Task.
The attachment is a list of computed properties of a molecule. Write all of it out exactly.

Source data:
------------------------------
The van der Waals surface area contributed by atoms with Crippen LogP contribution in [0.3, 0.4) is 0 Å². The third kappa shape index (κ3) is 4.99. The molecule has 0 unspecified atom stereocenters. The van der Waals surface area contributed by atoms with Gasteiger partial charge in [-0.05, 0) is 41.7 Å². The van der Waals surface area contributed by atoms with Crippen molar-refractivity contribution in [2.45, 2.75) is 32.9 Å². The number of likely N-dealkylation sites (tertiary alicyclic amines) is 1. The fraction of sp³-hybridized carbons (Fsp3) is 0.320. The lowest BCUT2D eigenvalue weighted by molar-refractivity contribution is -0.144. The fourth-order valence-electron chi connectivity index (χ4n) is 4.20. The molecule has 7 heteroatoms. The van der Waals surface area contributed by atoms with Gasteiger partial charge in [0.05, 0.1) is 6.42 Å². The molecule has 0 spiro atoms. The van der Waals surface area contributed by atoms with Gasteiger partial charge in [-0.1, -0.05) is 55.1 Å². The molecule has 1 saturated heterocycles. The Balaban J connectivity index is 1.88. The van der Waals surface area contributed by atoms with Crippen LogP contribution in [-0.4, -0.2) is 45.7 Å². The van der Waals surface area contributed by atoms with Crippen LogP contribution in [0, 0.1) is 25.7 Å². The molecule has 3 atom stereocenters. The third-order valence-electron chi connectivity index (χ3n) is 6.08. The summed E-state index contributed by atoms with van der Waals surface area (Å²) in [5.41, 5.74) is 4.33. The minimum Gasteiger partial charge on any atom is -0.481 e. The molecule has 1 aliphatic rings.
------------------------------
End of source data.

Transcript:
The van der Waals surface area contributed by atoms with Crippen LogP contribution in [0.3, 0.4) is 0 Å². The third kappa shape index (κ3) is 4.99. The molecule has 0 unspecified atom stereocenters. The van der Waals surface area contributed by atoms with Gasteiger partial charge in [-0.05, 0) is 41.7 Å². The van der Waals surface area contributed by atoms with Crippen molar-refractivity contribution in [2.45, 2.75) is 32.9 Å². The number of likely N-dealkylation sites (tertiary alicyclic amines) is 1. The fraction of sp³-hybridized carbons (Fsp3) is 0.320. The lowest BCUT2D eigenvalue weighted by molar-refractivity contribution is -0.144. The fourth-order valence-electron chi connectivity index (χ4n) is 4.20. The molecule has 7 heteroatoms. The van der Waals surface area contributed by atoms with Gasteiger partial charge in [0.05, 0.1) is 6.42 Å². The molecule has 0 spiro atoms. The van der Waals surface area contributed by atoms with Gasteiger partial charge in [-0.1, -0.05) is 55.1 Å². The molecule has 1 saturated heterocycles. The Balaban J connectivity index is 1.88. The van der Waals surface area contributed by atoms with Crippen LogP contribution in [-0.4, -0.2) is 45.7 Å². The van der Waals surface area contributed by atoms with Crippen LogP contribution in [0, 0.1) is 25.7 Å². The molecule has 3 atom stereocenters. The third-order valence-electron chi connectivity index (χ3n) is 6.08. The summed E-state index contributed by atoms with van der Waals surface area (Å²) in [5.41, 5.74) is 4.33. The minimum Gasteiger partial charge on any atom is -0.481 e. The molecule has 1 aliphatic rings.